The Complications Of Herpes Meningoencephalitis In Babies


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Herpes infections are very common. In fact, it’s estimated that 50 to 80 percent of adults in the U.S. have herpes simplex virus type 1 (HSV1), typically associated with oral herpes, which causes cold sores in or around the mouth. Additionally, about one out of six people (ages 14-49) have HSV2, or herpes simplex virus type 2, which is typically sexually transmitted and commonly affects the genitals. Herpes infections can be active, with outbreaks of sores or blisters, or asymptomatic, meaning the individual has no physical signs of the infection. Still, either type can cause oral or genital herpes.

Both types of herpes are transmitted through close or intimate contact. This includes when a mother with an active case of the virus gives birth to a baby. The baby can contract the virus when a vaginal delivery is performed, leading to meningoencephalitis.

Meningoencephalitis caused by herpes occurs when the infection affects the brain and its covering. If this happens, the baby is at risk of serious injury or death if the infection isn’t properly diagnosed and treated quickly.

What Are The Risk Factors For Herpes Meningoencephalitis?

The most important risk factor for neonatal herpes meningoencephalitis, or the transmission of the infection from mother to newborn, is a first-time herpes infection in the mother. A pregnant woman who contracts genital herpes in the second half of her pregnancy has the highest risk of transmitting HSV to the baby.

Other risk factors for HSV include:

  • Delivery before 38 weeks of pregnancy
  • First-episode maternal infection in the third trimester
  • Mother younger than 21 years old
  • The use of delivery instruments or invasive tools, like vacuum or forceps, or fetal scalp electrode monitoring

How Is Herpes Meningoencephalitis Diagnosed?

In adults, including pregnant women, HSV meningoencephalitis is diagnosed using various tests a doctor orders. If a doctor suspects a medical condition is HSV meningoencephalitis, the following tests and examinations may be performed to make a diagnosis:

  • Blood tests – Testing blood may show indications of the HSV meningoencephalitis infection.
  • Neurological examination – The doctor will identify changes in vision, coordination, balance, motor function, sensory function, and mental status that may indicate the condition.
  • EEG – This test measures brain waves using electrodes placed on the scalp.
  • Imaging – The doctor may order a CT scan or MRI to examine the brain.
  • Lumbar puncture – A sample of the spinal fluid is taken for this test. Cells and other substances in the spinal fluid may provide clues that the infection is present.

If a doctor suspects a newborn has developed herpes meningoencephalitis due to becoming infected with HSV2 as it moved through the birth canal, blood and spinal fluid will likely be tested, and the baby should be treated with intravenous acyclovir.

What Is The Treatment For Herpes Meningoencephalitis?

Treatment for HSV meningoencephalitis involves addressing the cause of the infection. Because HSV causes most cases, antiviral medication is the first course of treatment. Acyclovir is the medication most commonly used as treatment and may be administered intravenously. Babies treated for HSV meningoencephalitis may be on the medication for several weeks.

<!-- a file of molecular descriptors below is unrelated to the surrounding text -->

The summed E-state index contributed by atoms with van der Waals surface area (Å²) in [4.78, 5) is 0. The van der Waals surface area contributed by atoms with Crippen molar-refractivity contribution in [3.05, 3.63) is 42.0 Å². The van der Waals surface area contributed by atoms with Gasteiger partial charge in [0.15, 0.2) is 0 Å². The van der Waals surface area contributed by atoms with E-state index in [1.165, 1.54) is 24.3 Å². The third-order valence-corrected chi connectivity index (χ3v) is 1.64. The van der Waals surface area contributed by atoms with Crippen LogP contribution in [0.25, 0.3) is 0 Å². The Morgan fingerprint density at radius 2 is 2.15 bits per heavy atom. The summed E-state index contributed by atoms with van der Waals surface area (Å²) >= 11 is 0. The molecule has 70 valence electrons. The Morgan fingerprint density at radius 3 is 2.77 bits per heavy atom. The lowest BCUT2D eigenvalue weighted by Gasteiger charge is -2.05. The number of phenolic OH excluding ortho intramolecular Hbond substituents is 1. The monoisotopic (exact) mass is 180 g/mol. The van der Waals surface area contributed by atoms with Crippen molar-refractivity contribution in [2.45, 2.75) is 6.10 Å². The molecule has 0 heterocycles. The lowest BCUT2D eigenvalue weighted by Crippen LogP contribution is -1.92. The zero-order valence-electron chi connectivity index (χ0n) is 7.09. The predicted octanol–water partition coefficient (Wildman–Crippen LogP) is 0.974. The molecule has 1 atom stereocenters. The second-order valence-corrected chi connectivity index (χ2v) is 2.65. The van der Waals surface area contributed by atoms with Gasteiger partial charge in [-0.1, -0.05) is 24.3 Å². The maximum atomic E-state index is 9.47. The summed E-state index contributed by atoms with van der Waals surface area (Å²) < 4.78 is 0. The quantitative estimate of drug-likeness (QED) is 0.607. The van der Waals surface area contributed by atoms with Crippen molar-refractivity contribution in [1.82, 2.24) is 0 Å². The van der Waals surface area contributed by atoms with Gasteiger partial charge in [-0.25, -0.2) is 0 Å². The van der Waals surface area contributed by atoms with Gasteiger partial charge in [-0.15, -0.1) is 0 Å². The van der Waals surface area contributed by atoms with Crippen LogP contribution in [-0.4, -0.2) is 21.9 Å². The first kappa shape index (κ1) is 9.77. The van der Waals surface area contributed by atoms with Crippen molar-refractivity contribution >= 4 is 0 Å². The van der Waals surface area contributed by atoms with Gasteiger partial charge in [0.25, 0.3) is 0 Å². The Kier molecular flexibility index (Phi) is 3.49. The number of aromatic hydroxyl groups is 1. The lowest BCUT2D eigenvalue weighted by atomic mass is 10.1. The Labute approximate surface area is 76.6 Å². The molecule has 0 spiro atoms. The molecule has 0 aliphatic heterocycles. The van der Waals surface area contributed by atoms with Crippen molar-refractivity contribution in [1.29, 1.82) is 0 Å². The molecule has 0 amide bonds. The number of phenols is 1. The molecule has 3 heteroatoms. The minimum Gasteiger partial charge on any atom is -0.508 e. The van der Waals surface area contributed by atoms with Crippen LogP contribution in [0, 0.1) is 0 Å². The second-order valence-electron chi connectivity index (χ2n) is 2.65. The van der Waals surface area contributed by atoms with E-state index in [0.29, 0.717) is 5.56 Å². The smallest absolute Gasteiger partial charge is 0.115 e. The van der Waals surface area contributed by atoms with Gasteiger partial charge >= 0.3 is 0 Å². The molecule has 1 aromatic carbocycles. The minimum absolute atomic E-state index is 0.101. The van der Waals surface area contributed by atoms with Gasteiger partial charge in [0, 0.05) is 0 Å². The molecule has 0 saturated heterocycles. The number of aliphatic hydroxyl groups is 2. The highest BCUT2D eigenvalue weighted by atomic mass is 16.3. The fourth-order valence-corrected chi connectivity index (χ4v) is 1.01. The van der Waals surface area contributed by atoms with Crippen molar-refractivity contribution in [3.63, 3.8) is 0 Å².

What Are The Complications Of HSV Meningoencephalitis For Babies?

The complications of HSV meningoencephalitis for babies depend on the severity of the infection but can include death. Babies who survive the infection often have long-term or permanent injuries, including:

  • Learning disabilities
  • Developmental delays
  • Brain damage
  • Blindness, hearing loss, speech loss
  • Seizure disorders
  • Cerebral palsy
  • Brain abscesses
  • Edema (buildup of fluid in the brain)

How Does Medical Malpractice Cause HSV Meningoencephalitis?

Medical malpractice and birth injury lawsuits involving HSV meningoencephalitis are usually a result of poor diagnostic work that leads to the condition going untreated or a delay in treatment. This medical condition needs quick treatment to prevent the most serious injuries. If there is a delay in treatment, or the doctor fails to order the appropriate diagnostic testing to detect herpes meningoencephalitis, antiviral medication isn’t administered, and the patient may die. In those cases, it’s essential to seek the help of an experienced birth injury attorney.  

Do You Need An Experienced Birth Injury Lawyer In Pennsylvania?

In Pennsylvania, the law office of Ross Feller Casey is here to help parents of babies who suffered injury or death due to medical negligence or error on the part of a doctor, nurse, or other medical professional. Our attorneys are experienced with HSV meningoencephalitis and other birth injury cases, and we have leading physicians on staff who are experts in medical treatments and procedures. They review medical records and assist our attorneys in determining whether medical negligence is to blame.

If your baby suffered injuries or death after contracting herpes meningoencephalitis in Philadelphia, across Pennsylvania, and New Jersey, contact Ross Feller Casey today for a free case evaluation. We are here to help parents like you with the financial and emotional burdens your family carries due to your baby’s injuries.

We handle all our cases, including those involving HSV meningoencephalitis malpractice, on a contingency basis. So, you will never be asked to pay a thing until a financial recovery is made in your case.

About the Author

Dr. Matthew H. H. Young is a nationally recognized Harvard-educated physician and attorney whose practice focuses on catastrophic injuries caused by medical malpractice.

Matt Young

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